In summary, given the nature of her prior employment with the likelihood of very little room for error, in my opinion, it is quite clear that she is not work tolerant from a neuropsychological stand point. This is generally consistent with the consensus of health care providers who are involved in her ongoing treatment with her.

Id. Dr. Goodwin further explained that “[a]lthough fatigue is difficult to measure, from a qualitative standpoint, this may well be the most disabling aspect in terms of understanding her neuropsychological status.” Id.

         Metlife sought neuropsychologist Dr. Becker's review of Plaintiff's records. Dr. Becker noted that Dr. Pugh's testing was “brief and substantially more consolidated” and “a clear pattern of heightened symptom endorsement … was not objectively assessed by the evaluator.” AR 694. Regarding Dr. Goodwin's testing, Dr. Becker noted the lack of underlying testing data and a validity test. AR 693. Dr. Becker concluded that “there were no compelling supporting documents for a psychiatric diagnosis that would manifest with symptoms and limitations that would prevent the claimant from being able [to] work at a full-time capacity.” AR 697. Metlife also sought review by Dr. Marwah, an internal medicine and rheumatology physician. Dr. Marwah observed Plaintiff's “fibromyalgia with tender points, mild rotator cuff tendinitis, and degenerative lumbar spine disc disease, ” but found that “this should not be an impediment at all to her work performance.” AR 682. Dr. Marwah further found that “[t]here is no objective evidence to support this claimant's inability to work on a full-time regular basis without any restriction or limitation based on the documentation submitted and the reports from the various providers.” Id.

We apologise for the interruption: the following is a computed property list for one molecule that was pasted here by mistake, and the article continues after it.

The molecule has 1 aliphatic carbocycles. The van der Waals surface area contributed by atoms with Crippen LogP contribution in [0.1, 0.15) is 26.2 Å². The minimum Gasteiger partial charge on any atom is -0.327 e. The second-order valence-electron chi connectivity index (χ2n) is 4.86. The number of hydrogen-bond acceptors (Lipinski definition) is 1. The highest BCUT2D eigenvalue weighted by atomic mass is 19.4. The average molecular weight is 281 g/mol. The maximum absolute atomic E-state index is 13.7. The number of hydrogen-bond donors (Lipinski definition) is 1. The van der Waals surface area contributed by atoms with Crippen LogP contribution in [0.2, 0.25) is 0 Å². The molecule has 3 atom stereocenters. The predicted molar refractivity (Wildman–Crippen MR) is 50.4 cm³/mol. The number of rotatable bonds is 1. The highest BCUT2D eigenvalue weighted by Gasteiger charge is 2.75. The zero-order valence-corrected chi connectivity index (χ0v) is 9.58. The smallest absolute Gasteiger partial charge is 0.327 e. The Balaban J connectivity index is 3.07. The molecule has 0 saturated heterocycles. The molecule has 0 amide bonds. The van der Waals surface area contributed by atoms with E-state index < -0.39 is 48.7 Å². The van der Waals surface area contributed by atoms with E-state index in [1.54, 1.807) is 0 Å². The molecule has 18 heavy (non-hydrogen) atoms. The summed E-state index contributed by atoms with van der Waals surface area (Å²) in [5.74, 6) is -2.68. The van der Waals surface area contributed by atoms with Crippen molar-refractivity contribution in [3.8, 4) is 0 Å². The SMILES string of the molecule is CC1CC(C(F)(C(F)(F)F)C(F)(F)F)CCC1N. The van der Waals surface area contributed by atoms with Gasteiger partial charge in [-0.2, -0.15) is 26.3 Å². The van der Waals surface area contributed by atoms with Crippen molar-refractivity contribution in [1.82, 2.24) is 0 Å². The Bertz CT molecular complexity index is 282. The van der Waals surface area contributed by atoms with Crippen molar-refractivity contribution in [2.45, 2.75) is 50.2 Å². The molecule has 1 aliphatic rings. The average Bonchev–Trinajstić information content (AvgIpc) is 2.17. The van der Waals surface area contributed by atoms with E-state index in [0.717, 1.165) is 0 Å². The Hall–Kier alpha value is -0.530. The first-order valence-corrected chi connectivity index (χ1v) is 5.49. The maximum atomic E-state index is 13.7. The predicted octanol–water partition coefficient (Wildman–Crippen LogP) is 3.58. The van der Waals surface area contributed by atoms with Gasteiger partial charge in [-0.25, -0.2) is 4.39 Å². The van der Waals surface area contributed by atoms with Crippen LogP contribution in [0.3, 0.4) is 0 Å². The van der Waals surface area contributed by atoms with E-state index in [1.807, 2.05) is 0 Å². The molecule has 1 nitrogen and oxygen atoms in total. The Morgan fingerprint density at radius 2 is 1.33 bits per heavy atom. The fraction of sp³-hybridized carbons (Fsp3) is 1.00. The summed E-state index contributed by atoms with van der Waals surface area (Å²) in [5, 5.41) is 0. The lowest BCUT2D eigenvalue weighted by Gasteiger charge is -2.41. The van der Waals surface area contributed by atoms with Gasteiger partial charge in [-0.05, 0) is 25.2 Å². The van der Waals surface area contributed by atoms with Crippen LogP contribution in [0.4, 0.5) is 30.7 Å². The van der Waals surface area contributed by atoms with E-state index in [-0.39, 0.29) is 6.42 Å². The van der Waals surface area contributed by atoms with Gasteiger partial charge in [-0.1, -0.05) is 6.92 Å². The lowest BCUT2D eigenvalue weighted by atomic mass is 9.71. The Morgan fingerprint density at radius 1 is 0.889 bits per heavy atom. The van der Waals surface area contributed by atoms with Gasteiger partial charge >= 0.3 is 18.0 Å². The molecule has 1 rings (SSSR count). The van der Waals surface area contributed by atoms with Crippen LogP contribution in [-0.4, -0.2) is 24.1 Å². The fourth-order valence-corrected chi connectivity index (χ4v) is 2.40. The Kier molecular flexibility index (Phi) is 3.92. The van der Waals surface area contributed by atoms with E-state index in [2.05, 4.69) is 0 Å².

Metlife upheld its decision to terminate benefits following its review of Plaintiff's appeal. AR 653-60. Plaintiff filed this action.

         STANDARD OF REVIEW

         “[A] denial of [ERISA] benefits … must be reviewed under de novo standard unless the benefit plan expressly gives the plan administrator or fiduciary discretionary authority to determine eligibility for benefits ...” Firestone Tire & Rubber Co. v. Bruch, 489 U.S. 101, 109 (1989). “If the benefits plan provides the plan administrator with ‘discretionary authority to determine eligibility for benefits,' review is for abuse of discretion.” Rabbat v. Standard Ins. Co., 894 F.Supp.2d 1311, 1312 (9th Cir. 2012) (citations omitted).